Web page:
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Judicial Matters

Pick a random Middlebury student and play a game of Twenty Questions about the College’s judicial system. How would our student do? Probably not that well. Anecdotal information suggests that most students have a cursory understanding of the Academic Judicial Board and Community Judicial Board (yes, there are two boards) and refine their knowledge of the judicial system only when they have to, that is, when the process touches them. This makes sense, for why would your average student want to know the ins and outs of a procedure that brings potentially bad news to a fraction of the student body?

While it’s generally alright with me that the majority of Middlebury students remain blissfully ignorant of the College’s disciplinary processes, I can think of a couple of ways in which this lack of knowledge is problematic for the entire community.

First of all, I would argue that students who know nothing about the judicial process probably don’t know much about other College policies either. In other words, the “problem” is not that students don’t understand the judicial process, it’s that the College’s Handbook is a long, cumbersome document that is not easily accessible to students. Yes, the Handbook is available online, but in that format and with all those regulations, it is more consulted than read. We would do well to streamline the Handbook, and make it available in hard copy.

Another more concerning aspect of this lack of knowledge has to do with how volatile, high-profile infractions play out on campus. Because our judicial/disciplinary processes are confidential (indeed, the boards take an oath not to discuss the cases they hear) administrators struggle to meet the community’s understandable desire to know how particular incidents have been resolved. In the absence of concrete information, rumors circulate, students wonder whether they can trust the judicial system, and the climate on campus deteriorates. Here the problem has less to do with student ignorance of the judicial system than with a judicial process that precludes the sharing of information.

There are good reasons why the College treats disciplinary outcomes with discretion. For the most part, confidentiality enables the students involved in a case—victims, witnesses, and even perpetrators—to resume their lives in the college community without prejudice. On the other hand, we can and should apprise the community of judicial outcomes—without attribution, of course—so that students understand how particular infractions have been resolved. We can also do more to explain the workings of our judicial process, how and why boards hear the cases that come before them, and what role the Department of Public Safety plays in investigating cases.

By the beginning of Winter Term, the Office of the Dean of the College plans to mount a web site that includes all such information and anything else we think will help students understand how our judicial system works. We look forward to your response to this site, and your suggestions for improving it.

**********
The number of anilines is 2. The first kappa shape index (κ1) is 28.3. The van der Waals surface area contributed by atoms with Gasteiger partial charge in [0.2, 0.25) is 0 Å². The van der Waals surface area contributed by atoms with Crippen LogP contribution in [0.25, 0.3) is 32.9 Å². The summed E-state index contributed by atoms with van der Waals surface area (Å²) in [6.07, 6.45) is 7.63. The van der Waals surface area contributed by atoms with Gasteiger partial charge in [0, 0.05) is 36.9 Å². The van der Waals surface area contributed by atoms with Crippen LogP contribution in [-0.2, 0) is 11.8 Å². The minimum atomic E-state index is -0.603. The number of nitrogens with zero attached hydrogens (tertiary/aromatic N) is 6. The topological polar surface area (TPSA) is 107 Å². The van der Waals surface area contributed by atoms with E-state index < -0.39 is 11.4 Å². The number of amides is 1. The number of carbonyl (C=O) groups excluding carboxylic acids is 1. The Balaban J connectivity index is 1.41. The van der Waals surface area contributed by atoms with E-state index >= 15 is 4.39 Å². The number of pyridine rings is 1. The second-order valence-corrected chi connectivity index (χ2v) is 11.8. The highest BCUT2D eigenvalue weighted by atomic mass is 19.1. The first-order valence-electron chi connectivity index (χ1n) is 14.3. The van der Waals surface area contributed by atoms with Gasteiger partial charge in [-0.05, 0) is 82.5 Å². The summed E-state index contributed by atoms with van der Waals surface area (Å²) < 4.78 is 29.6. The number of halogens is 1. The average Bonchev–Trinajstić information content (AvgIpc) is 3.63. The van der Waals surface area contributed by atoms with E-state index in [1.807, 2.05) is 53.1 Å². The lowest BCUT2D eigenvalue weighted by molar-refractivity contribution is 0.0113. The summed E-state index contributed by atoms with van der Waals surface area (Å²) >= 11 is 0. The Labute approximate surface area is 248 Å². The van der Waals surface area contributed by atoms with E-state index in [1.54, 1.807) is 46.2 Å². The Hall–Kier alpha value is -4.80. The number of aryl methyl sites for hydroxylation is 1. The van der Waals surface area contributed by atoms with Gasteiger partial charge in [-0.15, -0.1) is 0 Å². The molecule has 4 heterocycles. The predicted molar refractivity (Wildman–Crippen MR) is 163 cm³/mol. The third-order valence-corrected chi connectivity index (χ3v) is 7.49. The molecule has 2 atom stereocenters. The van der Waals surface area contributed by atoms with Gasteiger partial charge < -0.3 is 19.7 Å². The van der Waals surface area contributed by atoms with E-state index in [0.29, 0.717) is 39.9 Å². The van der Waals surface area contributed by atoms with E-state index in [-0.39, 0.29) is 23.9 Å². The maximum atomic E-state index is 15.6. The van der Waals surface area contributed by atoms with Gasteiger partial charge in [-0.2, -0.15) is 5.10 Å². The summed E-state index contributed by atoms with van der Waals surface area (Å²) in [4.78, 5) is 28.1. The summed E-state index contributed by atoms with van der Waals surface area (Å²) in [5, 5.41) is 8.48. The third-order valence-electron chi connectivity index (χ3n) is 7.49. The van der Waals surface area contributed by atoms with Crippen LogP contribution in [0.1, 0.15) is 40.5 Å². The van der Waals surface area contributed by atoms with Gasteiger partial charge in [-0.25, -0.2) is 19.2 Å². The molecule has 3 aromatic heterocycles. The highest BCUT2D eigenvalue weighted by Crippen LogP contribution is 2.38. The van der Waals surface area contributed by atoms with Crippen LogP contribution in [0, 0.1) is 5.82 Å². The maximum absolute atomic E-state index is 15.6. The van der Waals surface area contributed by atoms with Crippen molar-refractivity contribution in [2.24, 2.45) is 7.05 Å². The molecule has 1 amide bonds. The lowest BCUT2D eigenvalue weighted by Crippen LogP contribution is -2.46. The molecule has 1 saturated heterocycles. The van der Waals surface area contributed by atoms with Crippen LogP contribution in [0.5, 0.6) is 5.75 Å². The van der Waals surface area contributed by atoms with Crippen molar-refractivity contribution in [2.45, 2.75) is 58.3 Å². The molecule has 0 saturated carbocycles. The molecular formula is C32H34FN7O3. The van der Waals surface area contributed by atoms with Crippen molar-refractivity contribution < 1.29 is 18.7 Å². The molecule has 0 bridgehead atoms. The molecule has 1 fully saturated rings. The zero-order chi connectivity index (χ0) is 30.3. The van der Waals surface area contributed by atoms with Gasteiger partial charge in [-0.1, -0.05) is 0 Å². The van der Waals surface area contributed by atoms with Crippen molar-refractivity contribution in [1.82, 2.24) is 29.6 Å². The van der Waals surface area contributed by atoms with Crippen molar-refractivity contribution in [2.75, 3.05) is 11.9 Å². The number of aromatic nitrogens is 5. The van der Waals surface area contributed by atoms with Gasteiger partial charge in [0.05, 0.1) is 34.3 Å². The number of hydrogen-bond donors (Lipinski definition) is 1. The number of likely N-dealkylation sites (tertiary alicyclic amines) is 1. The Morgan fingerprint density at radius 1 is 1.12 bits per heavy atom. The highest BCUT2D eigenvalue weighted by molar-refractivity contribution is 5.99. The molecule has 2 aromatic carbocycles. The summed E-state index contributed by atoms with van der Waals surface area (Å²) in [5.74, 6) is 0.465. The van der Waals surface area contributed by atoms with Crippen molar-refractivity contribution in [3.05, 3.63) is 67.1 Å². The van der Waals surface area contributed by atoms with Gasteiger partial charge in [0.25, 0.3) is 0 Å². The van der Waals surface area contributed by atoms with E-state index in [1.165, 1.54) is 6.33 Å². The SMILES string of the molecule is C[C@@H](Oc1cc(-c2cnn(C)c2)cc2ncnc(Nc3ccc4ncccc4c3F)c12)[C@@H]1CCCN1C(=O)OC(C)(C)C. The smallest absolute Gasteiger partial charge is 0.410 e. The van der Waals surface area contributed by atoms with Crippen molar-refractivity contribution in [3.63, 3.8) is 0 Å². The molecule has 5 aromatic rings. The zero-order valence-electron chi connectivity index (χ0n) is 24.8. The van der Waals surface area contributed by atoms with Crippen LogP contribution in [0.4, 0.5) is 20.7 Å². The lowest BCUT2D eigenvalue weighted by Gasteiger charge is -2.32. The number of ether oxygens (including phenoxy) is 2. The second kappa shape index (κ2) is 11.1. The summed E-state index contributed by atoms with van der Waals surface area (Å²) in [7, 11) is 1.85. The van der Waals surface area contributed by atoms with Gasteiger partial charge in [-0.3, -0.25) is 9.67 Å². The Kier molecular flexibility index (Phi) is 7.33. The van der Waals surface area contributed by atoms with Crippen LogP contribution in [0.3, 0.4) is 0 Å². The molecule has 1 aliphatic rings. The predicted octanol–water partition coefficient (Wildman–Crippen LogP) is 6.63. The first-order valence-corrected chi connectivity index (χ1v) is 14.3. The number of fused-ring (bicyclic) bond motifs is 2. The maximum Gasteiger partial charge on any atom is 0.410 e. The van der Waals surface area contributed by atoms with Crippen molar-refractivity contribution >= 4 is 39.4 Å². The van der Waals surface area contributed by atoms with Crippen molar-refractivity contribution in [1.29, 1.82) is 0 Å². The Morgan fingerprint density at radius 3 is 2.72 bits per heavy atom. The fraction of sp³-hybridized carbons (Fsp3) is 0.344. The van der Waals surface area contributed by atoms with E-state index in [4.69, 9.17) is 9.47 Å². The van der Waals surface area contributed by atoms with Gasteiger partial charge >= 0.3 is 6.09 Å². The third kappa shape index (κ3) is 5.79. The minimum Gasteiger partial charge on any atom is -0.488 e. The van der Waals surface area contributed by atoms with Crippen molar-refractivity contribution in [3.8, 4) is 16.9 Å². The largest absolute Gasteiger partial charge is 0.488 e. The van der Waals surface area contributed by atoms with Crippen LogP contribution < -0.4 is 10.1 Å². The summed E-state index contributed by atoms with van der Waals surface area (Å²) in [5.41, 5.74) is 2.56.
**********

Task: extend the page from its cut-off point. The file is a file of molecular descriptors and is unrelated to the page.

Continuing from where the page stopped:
No Responses to “Judicial Matters”

  1. Anonymous says:

    MOO was great, but I wouldn’t force people to do it. Perhaps if there were just enough spots to accommodate everyone who wanted to go..

  2. Franny Glass says:

    About the judicial board: if you’re looking for input, I’d suggest 3 things – put more weight on legality, stop giving faculty the upper hand, and give more consideration to compounding factors. As the process stands now, matters may be decided on the basis of “plausibility” and arguments based in legality bear little weight. If something happens which is legally wrong, but is not brought to the courts for whatever reason, I’d feel much more comfortable bringing it to the judicial board if I could be assured that they would consider the legal ramifications if it were brought to court. Otherwise, decisions are based on personal convictions about what constitutes right and wrong, and what seems likely rather than the actual legality of the situation. When a faculty member is involved in judicial proceedings, they are intrinsically given an unfair advantage, and I personally don’t know how to remedy the situation. It seems like walking into a shark tank trying to argue against a member of the Middlebury faculty and staff. You should also allow students to present their case together, which may give them more credibility against an “authority”. Finally, whether the person has been deemed guilty or not guilty, more consideration must be given to confounding factors, particularly if the procedure is to remain as informal as it currently is. If the person is in the wrong, maybe the punishment should be tempered if they have compelling confounding factors. While the board officially maintains that punishments are not universal, and are considered on a case-by-case basis, the “anecdotal” results I’ve heard have all pointed to the same punishments for vastly different situations. This may be coincidence, I’m not sure. But I think more weight should be given to these confounding factors in a hearing.

    Advice from a student who does know about the judiciary board.

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